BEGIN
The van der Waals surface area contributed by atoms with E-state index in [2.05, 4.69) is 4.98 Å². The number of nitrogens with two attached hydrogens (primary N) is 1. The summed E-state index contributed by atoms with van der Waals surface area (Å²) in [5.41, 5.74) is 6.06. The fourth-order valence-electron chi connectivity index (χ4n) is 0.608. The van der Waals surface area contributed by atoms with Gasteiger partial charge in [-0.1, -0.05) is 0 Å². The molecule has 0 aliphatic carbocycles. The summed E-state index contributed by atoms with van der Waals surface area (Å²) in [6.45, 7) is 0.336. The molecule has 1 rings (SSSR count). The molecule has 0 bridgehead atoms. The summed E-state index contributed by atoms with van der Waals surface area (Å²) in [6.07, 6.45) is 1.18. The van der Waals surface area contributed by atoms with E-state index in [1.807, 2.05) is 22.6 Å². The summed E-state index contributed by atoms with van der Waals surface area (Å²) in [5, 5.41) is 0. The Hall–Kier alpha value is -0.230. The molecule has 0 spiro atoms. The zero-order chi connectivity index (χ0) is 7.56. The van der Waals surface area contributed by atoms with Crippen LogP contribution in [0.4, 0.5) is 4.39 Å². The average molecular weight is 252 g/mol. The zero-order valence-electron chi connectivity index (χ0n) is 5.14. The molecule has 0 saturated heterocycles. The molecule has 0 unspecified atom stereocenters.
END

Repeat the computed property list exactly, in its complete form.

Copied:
The van der Waals surface area contributed by atoms with E-state index in [2.05, 4.69) is 4.98 Å². The number of nitrogens with two attached hydrogens (primary N) is 1. The summed E-state index contributed by atoms with van der Waals surface area (Å²) in [5.41, 5.74) is 6.06. The fourth-order valence-electron chi connectivity index (χ4n) is 0.608. The van der Waals surface area contributed by atoms with Gasteiger partial charge in [-0.1, -0.05) is 0 Å². The molecule has 0 aliphatic carbocycles. The summed E-state index contributed by atoms with van der Waals surface area (Å²) in [6.45, 7) is 0.336. The molecule has 1 rings (SSSR count). The molecule has 0 bridgehead atoms. The summed E-state index contributed by atoms with van der Waals surface area (Å²) in [6.07, 6.45) is 1.18. The van der Waals surface area contributed by atoms with E-state index in [1.807, 2.05) is 22.6 Å². The summed E-state index contributed by atoms with van der Waals surface area (Å²) in [5, 5.41) is 0. The Hall–Kier alpha value is -0.230. The molecule has 0 spiro atoms. The zero-order chi connectivity index (χ0) is 7.56. The van der Waals surface area contributed by atoms with Crippen LogP contribution in [0.4, 0.5) is 4.39 Å². The average molecular weight is 252 g/mol. The zero-order valence-electron chi connectivity index (χ0n) is 5.14. The molecule has 0 saturated heterocycles. The molecule has 0 unspecified atom stereocenters.